INCREDIBLE JOURNEY GRAPHIC

 http://www.dailymail.co.uk/news/article-2581887/The-bonfire-insanity-Woodland-shipped-3-800-miles-burned-Drax-power-station-It-belches-CO2-coal-huge-cost-YOU-pay-cleaner-greener-Britain.html

 

 

It is often claimed that producing electricity from biomass is carbon neutral, and that the CO2 emitted into the atmosphere is simply taken back out when forests are replanted.

Unfortunately, things are not as simple as this.

 

Last April, a number of environmental scientists from the US wrote to Ed Davey outlining their concerns on the matter.

 

Read more…

The Met Office & The Pause

February 26, 2015

By Paul Homewood

 

h/t Green Sand

 

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http://www.metoffice.gov.uk/research/news/2015/variations-rate-global-warming

 

The Met Office have had another attempt at explaining the global temperature hiatus.

Using, you’ve guessed it, “models”, they conclude:

 

A new study, led by Met Office climate scientist Chris Roberts and colleagues, looks at this issue by using a huge archive of climate model simulations collected from a number of international research centres. These are used to study whether internal variability has the potential to offset the expected global surface warming rate of 0.2 °C per decade associated with human influences.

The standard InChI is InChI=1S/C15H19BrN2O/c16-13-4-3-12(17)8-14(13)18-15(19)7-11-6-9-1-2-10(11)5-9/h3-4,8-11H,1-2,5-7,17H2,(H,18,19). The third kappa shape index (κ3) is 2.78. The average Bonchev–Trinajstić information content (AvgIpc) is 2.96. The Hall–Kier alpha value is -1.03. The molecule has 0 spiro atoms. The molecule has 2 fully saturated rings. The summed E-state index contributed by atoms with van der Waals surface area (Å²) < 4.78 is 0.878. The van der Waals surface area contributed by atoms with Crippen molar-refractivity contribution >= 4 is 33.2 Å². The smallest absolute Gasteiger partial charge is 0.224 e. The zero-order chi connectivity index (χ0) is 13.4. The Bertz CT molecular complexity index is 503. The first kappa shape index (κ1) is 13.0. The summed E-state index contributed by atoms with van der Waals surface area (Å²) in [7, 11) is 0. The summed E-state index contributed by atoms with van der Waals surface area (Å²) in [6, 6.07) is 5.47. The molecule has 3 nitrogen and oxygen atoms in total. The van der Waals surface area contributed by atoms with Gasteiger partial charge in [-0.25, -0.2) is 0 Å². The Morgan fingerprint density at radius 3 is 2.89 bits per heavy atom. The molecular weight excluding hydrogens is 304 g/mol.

This archive of 15,000 years of simulated climate represents a ‘laboratory’ in which to study the characteristics of the internal climate variability in the absence of changes in external forcing. These would be impossible to disentangle from the relatively short 150 years of the global observational record, where a number of external forcings come into play.
The researchers found that 20-year periods of global cooling in excess of 0.2 °C per decade can occur, as a result of internal variability alone, about once every hundred years.  Once cooling has been established for 15 years, there is also a high chance (up to one-in-four) that this will persist for a further five years.

 

One would have thought they might have put rather less emphasis on their models, given their abysmal failure so far.

 

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They go on to say:

 

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New Coal Power Station In Germany To Open This Week

February 26, 2015
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By Paul Homewood

 

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http://www.powerengineeringint.com/articles/2015/02/vattenfall-s-hamburg-coal-fired-power-unit-finally-set-to-activate.html

 

News from Germany:

 

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Biomass Emits Double The CO2 Of Gas